Large piles of recyclables tower over the workers in the Recycling Center.
County Highway Superintendent Don Chambers said he was concerned about the possibility of an accident, similar to the one in March 2006 that damaged the overhead door area not even a year after it had opened.
“It cuts down on the maneuverability of the vehicles and makes for tighter quarters, so I was concerned about personnel’s safety, also,” Chambers said Tuesday. “No problems, we just have a backlog of material that needs to be sorted and bailed to be sold.”
Chambers said that the holidays also ate into the amount of hours the staff was working.
Two full-time county employees staff the center, Chambers said. A contract with the J.M. Murray Center provides eight recyclable sorters, working four hours a day, five days a week.
Chambers said the contract stands at $125,000, and he is asking the Legislature to increase it by $10,000.
Whether this amounts to an increase in the number of workers or an increase in their hours still has to be worked out with the J.M. Murray Center.
Last year, a county employee left the Recycling Center and the J.M. Murray Center added an additional worker to make up the difference, Chambers said.
Last September, the crews had gotten behind on sorting and Chambers said additional hours were added at that time.
County Administrator Scott Schrader said that if a contract increase is approved Thursday, the increased staffing could likely be implemented by Monday.
Chambers and Schrader said it would be a matter of only a couple of weeks before the sorters were caught up.



Seniors question request to take down cross

Staff Reporter

Residents at a senior apartment building are questioning regulations covering religious symbols displayed in federally funded facilities after a tenants association was asked to remove a cross from a community room at the Church Street building.
Pat Chapman, president of the tenants association at the senior apartments at 42 Church St. in Cortland, said she was asked by a Cortland Housing Authority employee who works at the building, who she would not name, to remove the cross that was placed over the mantel in the community room with Christmas decorations.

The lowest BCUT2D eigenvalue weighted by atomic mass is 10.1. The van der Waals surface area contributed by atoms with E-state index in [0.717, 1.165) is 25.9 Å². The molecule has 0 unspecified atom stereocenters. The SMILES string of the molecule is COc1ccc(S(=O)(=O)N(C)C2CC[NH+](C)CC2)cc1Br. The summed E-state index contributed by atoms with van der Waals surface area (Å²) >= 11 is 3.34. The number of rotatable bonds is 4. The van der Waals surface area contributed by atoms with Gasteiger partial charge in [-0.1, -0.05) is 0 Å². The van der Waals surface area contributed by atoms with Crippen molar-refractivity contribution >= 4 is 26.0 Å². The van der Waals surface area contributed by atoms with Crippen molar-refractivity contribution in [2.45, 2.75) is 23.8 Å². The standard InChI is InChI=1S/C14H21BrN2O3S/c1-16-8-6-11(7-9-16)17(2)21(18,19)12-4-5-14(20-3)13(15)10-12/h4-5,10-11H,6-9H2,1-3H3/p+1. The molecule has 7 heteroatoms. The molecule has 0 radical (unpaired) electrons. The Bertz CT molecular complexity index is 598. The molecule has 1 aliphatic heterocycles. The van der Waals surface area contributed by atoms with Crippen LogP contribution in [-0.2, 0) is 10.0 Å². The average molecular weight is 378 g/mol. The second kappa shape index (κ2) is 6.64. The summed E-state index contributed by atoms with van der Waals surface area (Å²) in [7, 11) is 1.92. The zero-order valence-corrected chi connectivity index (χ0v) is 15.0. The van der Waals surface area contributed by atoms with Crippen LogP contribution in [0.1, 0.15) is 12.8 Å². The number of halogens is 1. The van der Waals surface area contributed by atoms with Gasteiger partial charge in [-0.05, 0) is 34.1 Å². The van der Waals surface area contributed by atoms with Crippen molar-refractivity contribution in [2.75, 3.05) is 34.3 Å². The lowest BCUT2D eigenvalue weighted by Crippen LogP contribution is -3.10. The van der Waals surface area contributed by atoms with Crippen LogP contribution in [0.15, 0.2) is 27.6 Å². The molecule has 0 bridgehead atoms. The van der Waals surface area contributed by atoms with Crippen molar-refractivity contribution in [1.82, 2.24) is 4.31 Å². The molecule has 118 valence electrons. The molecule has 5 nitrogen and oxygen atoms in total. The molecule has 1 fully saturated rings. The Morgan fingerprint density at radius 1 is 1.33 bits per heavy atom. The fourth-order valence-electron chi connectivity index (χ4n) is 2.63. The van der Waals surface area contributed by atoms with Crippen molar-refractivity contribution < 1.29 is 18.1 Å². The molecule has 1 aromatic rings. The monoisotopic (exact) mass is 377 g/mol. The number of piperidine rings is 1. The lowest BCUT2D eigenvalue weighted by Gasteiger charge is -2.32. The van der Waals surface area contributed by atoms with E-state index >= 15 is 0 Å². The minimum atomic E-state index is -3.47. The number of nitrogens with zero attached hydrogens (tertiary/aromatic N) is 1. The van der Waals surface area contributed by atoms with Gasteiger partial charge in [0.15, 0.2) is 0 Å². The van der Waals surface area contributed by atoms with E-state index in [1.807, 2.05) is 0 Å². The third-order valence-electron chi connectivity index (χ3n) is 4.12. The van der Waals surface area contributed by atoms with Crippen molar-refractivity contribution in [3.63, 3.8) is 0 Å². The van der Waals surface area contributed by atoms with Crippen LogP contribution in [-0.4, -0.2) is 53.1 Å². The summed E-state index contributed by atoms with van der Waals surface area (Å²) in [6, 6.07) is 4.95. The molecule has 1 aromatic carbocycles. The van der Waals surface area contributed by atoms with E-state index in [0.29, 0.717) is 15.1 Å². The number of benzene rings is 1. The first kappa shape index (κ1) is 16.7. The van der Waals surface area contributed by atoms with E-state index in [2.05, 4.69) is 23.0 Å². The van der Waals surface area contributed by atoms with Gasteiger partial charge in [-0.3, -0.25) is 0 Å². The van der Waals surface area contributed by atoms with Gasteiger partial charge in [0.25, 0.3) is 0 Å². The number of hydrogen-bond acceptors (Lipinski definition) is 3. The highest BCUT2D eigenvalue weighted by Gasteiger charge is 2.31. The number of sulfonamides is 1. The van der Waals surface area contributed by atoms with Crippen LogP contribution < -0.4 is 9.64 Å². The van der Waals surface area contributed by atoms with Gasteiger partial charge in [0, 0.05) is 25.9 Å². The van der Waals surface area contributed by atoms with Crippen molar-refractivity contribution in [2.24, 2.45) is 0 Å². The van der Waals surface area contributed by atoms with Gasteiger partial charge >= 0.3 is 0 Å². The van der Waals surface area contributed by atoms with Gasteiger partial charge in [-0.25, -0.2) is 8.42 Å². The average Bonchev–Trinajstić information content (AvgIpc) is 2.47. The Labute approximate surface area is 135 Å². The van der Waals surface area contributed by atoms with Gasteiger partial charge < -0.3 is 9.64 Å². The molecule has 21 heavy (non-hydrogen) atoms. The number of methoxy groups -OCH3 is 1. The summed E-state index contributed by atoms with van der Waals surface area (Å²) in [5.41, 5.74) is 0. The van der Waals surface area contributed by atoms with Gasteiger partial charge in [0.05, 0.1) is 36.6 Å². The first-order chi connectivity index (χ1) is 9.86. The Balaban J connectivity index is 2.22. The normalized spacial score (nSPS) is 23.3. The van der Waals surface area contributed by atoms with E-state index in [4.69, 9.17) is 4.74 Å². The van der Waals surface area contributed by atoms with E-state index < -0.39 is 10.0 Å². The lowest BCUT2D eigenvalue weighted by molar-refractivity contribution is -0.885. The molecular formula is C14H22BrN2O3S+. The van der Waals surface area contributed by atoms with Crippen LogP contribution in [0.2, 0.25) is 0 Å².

“I was told it was a HUD policy,” she said. “It’s a nondenominational building so I guess they thought it wasn’t appropriate.”
There are two senior housing buildings in Cortland located on Church and Port Watson streets, which are run by the Cortland Housing Authority and funded by the U.S. Department of Housing and Urban Development, commonly known as HUD.
Although often referred to as the “senior towers,” the buildings at 42 Church St. and 51 Port Watson St. are also home to low-income and disabled individuals who are not necessarily senior citizens.
The Housing Authority maintains 380 apartments in Cortland County, including 240 between the two apartment buildings, which are generally one person per apartment, said Glenn Goldwyn, executive director at the Cortland Housing Authority.
Goldwyn said to his knowledge, neither the Housing Authority nor HUD have regulations on displaying religious symbols.
“I guess the principle is that it is an interdenominational building,” he said.
Brian Sullivan, a spokesperson for HUD in the Washington, D.C., office, said this is an issue that comes up every holiday season at HUD-funded housing around the country.
“This is a seasonal story we deal with all the time,” he said. “Religious symbols are fine, provided there is no prohibition.”



Groton adopts new village zoning regulations

Code makes it easier to change existing buildings uses, more complicated to build new ones

Staff Reporter

GROTON — The village Board of Trustees approved an updated zoning code Monday.
The village zoning map will not be altered by the revision, but the new code makes it easier to change uses of existing buildings but more complicated to develop new structures or make physical changes to buildings.